The fighting along the border has escalated of late, suggesting that Hochstein has failed to persuade Hezbollah to diminish its attacks. Whether he can convince Hezbollah to move northward is debatable. Israel has reportedly demanded a withdrawal beyond the Litani River.

The New York Times reports that both sides have presented proposals for Hezbollah to withdraw anywhere from five to eight kilometers from Israel’s border and allow the Lebanese army to patrol the border region.

Whether Hezbollah will be amenable to moving its forces significantly northward is very questionable. If diplomacy fails to achieve this objective, Israel may well resort to military means. Israel is apparently ready to use brute force, having positioned tens of thousands of troops in the north.

Shortly after October 7, Israeli Defense Minister Yoav Gallant reportedly sought to launch a massive air attack against Hezbollah, but Netanyahu balked under pressure from the United States to focus its military efforts on Hamas.

Hochstein is also trying to resolve Israel’s longstanding border differences with Lebanon. By all accounts, there are about 13 such areas in dispute.

The precise location of the Israel-Lebanon border has been the subject of debate for more than a century, since France’s acceptance of League of Nations mandates in Lebanon and Syria in the wake of World War I and since Israel’s occupation of the Golan Heights in 1967.

A problem arose when French surveyors allotted land to Syria that technically belonged to Lebanon. And during the Six Day War, Israel occupied the Golan, which had previously been in Syria’s hands.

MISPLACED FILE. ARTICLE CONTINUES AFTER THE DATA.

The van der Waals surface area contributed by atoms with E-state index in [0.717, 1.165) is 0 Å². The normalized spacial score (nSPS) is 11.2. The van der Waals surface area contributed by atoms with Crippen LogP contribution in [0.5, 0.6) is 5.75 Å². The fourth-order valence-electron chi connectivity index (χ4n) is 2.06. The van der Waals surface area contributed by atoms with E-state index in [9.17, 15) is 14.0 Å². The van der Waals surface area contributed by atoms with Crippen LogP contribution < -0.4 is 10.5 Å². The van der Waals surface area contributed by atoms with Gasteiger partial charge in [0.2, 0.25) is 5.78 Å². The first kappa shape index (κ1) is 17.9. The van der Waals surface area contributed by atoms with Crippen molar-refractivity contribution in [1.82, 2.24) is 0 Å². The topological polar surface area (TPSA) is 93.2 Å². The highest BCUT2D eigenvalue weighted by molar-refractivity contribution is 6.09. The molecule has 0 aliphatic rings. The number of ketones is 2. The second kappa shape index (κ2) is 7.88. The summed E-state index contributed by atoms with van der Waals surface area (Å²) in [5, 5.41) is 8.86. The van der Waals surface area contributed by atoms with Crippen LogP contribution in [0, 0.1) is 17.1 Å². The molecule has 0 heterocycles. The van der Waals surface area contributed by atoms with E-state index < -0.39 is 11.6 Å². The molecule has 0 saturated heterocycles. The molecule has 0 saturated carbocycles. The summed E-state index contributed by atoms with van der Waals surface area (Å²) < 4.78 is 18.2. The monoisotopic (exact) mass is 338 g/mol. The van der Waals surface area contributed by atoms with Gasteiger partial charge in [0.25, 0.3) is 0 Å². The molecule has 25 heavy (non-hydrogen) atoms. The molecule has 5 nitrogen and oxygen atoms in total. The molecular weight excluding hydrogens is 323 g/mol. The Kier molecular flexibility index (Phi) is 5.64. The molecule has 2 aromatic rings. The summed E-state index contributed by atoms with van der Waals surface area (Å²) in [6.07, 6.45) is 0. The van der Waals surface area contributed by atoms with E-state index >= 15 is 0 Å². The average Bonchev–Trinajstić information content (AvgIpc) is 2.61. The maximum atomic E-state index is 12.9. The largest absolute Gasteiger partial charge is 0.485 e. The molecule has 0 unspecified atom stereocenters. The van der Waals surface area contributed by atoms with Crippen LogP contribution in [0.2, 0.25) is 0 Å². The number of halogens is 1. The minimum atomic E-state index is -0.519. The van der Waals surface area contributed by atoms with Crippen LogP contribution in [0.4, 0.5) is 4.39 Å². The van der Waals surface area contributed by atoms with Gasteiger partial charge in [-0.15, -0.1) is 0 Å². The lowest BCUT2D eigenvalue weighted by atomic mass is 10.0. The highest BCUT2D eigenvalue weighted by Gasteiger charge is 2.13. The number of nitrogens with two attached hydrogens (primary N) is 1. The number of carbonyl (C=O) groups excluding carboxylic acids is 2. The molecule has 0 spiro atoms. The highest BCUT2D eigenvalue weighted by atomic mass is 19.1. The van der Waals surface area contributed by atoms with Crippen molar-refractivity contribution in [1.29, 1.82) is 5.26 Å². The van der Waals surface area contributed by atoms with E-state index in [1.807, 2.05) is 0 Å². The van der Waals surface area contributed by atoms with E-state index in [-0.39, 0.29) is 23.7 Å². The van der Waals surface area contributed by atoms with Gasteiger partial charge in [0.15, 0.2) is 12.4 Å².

A relatively small plot of land, known as the Shebaa Farms, fell within the boundaries of the Golan, which Israel annexed in 1981. Hezbollah claims that Shebaa Farms is inside Lebanese territory.

Israel occupied southern Lebanon, south of the Litani River, from 1985 to 2000. The United Nations acknowledged Israel’s complete withdrawal from Lebanon, but Hezbollah has yet to recognize the Blue Line border and considers the Shebaa Farms region as an occupied area.

On December 22, Lebanese Prime Minister Najib Mikati announced that Lebanon is prepared to implement Resolution 1701 in full if Israel withdraws from the Shebaa Farms and two other disputed areas – the nearby village of Ghajar and the Kfar Shuba Hills. It is not clear why Makati did not demand an Israeli pullout from the other disputed areas.

Israel has yet to respond to his offer, but it would be surprising if Israel accepts it. Hezbollah has yet to say whether this arrangement would be satisfactory.

This much is certain. If diplomacy fails to resolve the issues that pit Israel against Hezbollah and Lebanon, still more blood will flow.

About the Author
Sheldon Kirshner is a journalist in Toronto. He writes at his online journal,